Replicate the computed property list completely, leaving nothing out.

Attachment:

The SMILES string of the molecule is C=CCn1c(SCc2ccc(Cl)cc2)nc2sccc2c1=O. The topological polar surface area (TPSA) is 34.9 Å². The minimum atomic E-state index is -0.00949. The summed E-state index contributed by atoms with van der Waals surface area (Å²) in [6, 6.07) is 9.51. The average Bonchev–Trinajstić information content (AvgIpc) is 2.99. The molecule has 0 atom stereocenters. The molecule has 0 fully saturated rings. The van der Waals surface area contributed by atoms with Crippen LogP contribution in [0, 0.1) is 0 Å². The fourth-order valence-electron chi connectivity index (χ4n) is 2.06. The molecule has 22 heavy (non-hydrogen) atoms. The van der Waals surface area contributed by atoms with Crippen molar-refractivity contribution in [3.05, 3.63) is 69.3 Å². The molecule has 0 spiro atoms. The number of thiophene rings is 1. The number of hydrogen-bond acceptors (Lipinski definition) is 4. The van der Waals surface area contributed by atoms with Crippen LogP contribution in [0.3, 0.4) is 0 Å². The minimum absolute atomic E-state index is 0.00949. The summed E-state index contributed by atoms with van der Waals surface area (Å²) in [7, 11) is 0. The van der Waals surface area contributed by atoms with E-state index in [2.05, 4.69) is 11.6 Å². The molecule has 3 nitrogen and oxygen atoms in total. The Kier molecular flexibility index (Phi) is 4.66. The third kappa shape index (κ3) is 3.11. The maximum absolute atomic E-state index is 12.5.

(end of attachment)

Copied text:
The SMILES string of the molecule is C=CCn1c(SCc2ccc(Cl)cc2)nc2sccc2c1=O. The topological polar surface area (TPSA) is 34.9 Å². The minimum atomic E-state index is -0.00949. The summed E-state index contributed by atoms with van der Waals surface area (Å²) in [6, 6.07) is 9.51. The average Bonchev–Trinajstić information content (AvgIpc) is 2.99. The molecule has 0 atom stereocenters. The molecule has 0 fully saturated rings. The van der Waals surface area contributed by atoms with Crippen LogP contribution in [0, 0.1) is 0 Å². The fourth-order valence-electron chi connectivity index (χ4n) is 2.06. The molecule has 22 heavy (non-hydrogen) atoms. The van der Waals surface area contributed by atoms with Crippen molar-refractivity contribution in [3.05, 3.63) is 69.3 Å². The molecule has 0 spiro atoms. The number of thiophene rings is 1. The number of hydrogen-bond acceptors (Lipinski definition) is 4. The van der Waals surface area contributed by atoms with Crippen LogP contribution in [0.3, 0.4) is 0 Å². The minimum absolute atomic E-state index is 0.00949. The summed E-state index contributed by atoms with van der Waals surface area (Å²) in [7, 11) is 0. The van der Waals surface area contributed by atoms with E-state index in [2.05, 4.69) is 11.6 Å². The molecule has 3 nitrogen and oxygen atoms in total. The Kier molecular flexibility index (Phi) is 4.66. The third kappa shape index (κ3) is 3.11. The maximum absolute atomic E-state index is 12.5.